As far as the final placing goes, Trinidad and Tobago Red Force coach Mervyn Dillon has met his personal target.
The Red Force were confirmed as runners-up to new winners of the four-day West Indies Championship, Barbados Pride, on Tuesday after Cricket West Indies announced it was cancelling the final two rounds of the competition because of the ongoing coronavirus pandemic.
“Realistically, based on the goals I set, I was always going to be happy with a top three finish,” Dillon told the Express yesterday.
The Red Force ended on 94.6 points, to finish behind new champions Barbados Pride (134.8) and former five-time champs Guyana Jaguars and the Jamaica Scorpions who were joint third (91.8).
It was the T&T franchise’s best-ever finish since the Professional Cricket League era began in 2014. Last season they were third.
Commenting on the abrupt end to the competition which had been initially suspended for 30 days, Dillon said: ”I can’t disagree with the decision based on the unpredictability of the situation.”
However, the Red Force coach was quick to acknowledge the new winners. “Congrats to Barbados for the wonderful season they have had. They played some really good cricket. They took their chances, they seemed to put a good unit together,” he said.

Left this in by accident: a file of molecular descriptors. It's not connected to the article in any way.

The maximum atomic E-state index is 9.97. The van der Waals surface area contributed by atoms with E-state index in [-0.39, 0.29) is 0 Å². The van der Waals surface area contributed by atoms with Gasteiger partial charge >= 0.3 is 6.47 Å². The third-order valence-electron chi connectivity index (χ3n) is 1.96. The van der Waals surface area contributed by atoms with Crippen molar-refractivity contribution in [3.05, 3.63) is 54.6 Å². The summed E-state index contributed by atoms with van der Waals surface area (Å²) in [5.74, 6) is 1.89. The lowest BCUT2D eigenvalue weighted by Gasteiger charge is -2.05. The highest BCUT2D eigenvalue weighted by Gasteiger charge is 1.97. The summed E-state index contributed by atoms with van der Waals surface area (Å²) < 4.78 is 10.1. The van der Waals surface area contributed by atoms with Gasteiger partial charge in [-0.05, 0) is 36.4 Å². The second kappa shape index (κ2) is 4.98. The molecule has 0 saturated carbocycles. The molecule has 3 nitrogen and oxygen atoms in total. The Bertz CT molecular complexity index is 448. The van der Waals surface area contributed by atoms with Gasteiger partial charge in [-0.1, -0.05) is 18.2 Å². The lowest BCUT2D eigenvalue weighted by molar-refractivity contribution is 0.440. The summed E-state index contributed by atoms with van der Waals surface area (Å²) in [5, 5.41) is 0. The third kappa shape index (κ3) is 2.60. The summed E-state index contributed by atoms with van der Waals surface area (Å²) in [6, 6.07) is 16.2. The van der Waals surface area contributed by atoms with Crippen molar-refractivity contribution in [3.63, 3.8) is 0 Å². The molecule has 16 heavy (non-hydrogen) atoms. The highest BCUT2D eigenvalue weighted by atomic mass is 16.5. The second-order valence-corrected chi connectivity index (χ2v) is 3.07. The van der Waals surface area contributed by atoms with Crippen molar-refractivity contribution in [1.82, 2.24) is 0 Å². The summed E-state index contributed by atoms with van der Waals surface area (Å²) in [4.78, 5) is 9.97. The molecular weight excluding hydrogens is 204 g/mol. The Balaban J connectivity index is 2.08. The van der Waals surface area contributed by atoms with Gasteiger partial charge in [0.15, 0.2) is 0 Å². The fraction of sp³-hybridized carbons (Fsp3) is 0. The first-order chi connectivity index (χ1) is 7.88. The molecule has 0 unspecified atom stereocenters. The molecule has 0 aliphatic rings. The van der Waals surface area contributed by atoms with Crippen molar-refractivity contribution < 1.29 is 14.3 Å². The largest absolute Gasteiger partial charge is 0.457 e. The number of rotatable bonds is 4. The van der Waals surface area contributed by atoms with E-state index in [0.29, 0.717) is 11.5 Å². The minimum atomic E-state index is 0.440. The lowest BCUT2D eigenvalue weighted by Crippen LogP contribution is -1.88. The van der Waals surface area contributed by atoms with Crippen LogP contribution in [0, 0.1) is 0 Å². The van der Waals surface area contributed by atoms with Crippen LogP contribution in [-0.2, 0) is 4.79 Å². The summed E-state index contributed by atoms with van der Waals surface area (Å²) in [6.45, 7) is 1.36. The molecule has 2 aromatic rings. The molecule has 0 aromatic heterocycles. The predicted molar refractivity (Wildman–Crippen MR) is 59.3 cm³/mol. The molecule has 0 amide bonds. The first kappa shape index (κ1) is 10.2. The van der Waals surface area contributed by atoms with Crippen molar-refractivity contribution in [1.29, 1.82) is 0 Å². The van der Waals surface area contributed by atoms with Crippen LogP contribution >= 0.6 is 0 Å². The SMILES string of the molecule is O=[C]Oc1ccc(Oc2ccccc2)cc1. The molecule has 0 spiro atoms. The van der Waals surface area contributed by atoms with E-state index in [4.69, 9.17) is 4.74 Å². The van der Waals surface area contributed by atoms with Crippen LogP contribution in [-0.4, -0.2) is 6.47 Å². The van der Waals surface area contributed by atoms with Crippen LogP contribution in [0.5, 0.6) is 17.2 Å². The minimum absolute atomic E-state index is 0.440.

However, reflecting on his first full season in charge after replacing Kelvin Williams midway through the 2018-2019 campaign, Dillon saw more highs than lows.
Among his highlights was the big team totals that the Red Force amassed over the eight matches, as they crossed 500 once, 400 twice and also got 350 or more twice. The Red Force also got centuries from seven different batsmen.
“To see us put scores on the board above 300 was a good achievement by the batters. We finished with the most centuries (eight). Those things you have to give them credit for. We haven‘t been close to that in the recent past,” Dillon said.
The coach was also pleased with many individual players. “Akeal Hosein (spin bowling all-rounder) I thought was pretty tremendous throughout the season,” he added. “(Wicketkeeper/batsman) Joshua Da Silva did really well. I give him a lot of credit. You saw him look pretty comfortable on surfaces where the rest of his teammates were not comfortable. That says a lot about his grit and determination. He should have had 100, 200 runs more.”
Coach Dillon was also happy to see the development of a pool of seam bowling talent led by Anderson Phillip.
Just back from injury, Phillip was influential in the Red Force’s strong finish to the season, with separate six-wicket hauls in a single innings in the wins over the Pride and Windward Islands Volcanoes. Those wins quieted the storm created by the dropping of former captain Denesh Ramdin who responded with public criticism of Dillon and chairman of selectors Tony Gray.
However, Dillon said without direct reference to Ramdin: “When you look at the last couple games we had, the guys responded, it sort of brought out the best in them...If you going to have change, there is going to be resistance.”
Looking ahead to next season, Dillon said he wanted to see further improvement in the team’s level of fitness, and he also wanted his players to “be more prepared for difficult wickets...We need to play on more varied surfaces,” he said. “It’s not that they are not capable, but it takes some time to get used to seaming wickets where the ball swings.”